A survey conducted by the Main-land Affairs Council (MAC) found that 43 percent of those surveyed thought that a policy initiative to allow 1,000 Chinese tourists into the country for sightseeing each day would be acceptable.
The survey also found that 70 percent of those surveyed thought that the government should open up direct transportation links with China conditionally while 56 percent said that the government should not loosen the restrictions on China-bound investment before a social consensus is reached.
MAC Vice Chairman Liu Te-shun (
The council periodically conducts surveys on cross-strait affairs and policy and the poll released yesterday was the fourth and last one for this year.
The survey also showed that 75 percent of those polled thought that the government should promote cross-strait charter flights gradually based on the experience of the holiday charter flights of recent years.
In terms of the opinions about Taiwan's relationship with China, 85 percent of respondents said they support both sides of the Taiwan Strait maintaining the "status-quo," which Liu said was consistent with past surveys.
"The government's cross-strait policy goes hand in hand with the opinions expressed in this poll and the council will continue to carry out policies in this direction," Liu said.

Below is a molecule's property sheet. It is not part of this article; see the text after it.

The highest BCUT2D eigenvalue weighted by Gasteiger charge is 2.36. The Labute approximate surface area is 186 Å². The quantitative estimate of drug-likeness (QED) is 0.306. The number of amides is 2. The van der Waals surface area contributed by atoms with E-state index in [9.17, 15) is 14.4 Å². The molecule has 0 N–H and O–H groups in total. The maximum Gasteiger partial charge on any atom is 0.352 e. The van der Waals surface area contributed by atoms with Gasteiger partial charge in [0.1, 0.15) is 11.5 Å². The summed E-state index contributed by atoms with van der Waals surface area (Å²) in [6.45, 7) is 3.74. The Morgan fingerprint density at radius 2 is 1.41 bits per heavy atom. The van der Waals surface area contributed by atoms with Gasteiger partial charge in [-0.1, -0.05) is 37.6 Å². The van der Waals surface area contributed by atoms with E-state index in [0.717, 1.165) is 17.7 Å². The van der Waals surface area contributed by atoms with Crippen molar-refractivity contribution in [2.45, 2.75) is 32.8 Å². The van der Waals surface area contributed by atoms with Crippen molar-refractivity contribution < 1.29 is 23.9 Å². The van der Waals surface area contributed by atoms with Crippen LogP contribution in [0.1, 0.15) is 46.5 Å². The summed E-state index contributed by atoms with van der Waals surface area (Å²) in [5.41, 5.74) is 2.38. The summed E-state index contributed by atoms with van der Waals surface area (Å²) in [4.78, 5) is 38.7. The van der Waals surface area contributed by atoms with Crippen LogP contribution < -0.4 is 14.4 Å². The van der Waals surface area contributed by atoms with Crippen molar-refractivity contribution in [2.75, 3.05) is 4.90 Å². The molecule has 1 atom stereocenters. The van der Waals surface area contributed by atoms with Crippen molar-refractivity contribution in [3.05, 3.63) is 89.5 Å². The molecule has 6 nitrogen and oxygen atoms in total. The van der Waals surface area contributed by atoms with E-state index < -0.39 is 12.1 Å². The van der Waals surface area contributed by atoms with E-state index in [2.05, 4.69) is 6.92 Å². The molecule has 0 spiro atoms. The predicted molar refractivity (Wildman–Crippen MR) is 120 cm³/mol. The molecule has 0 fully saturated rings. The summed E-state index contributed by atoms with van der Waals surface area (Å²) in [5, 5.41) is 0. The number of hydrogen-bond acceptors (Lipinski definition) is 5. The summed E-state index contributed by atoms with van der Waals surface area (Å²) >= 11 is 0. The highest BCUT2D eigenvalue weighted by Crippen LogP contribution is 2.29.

In another poll released by the Cross-Strait Study Association, it was also found that more and more people identify themselves as "Taiwanese" rather than as "Chinese" and a steadily increasing number of people are willing to speak out about their pro-independence preference.
Sixty percent of those polled identified as "Taiwanese" and only 4.8 percent said they thought they were "Chinese." Sixty two percent of those surveyed support Taiwanese independence and 19 percent said Taiwan should not pursue independence.
Former Democratic Progressive Party (DPP) Legislator Lin Cho-shui (
"I think Beijing should recognize the fact that Taiwan's democratization and the frequent contacts between Taiwanese and Chinese have radically changed the identity of the people in Taiwan and it should not underestimate this evolution," Lin said.
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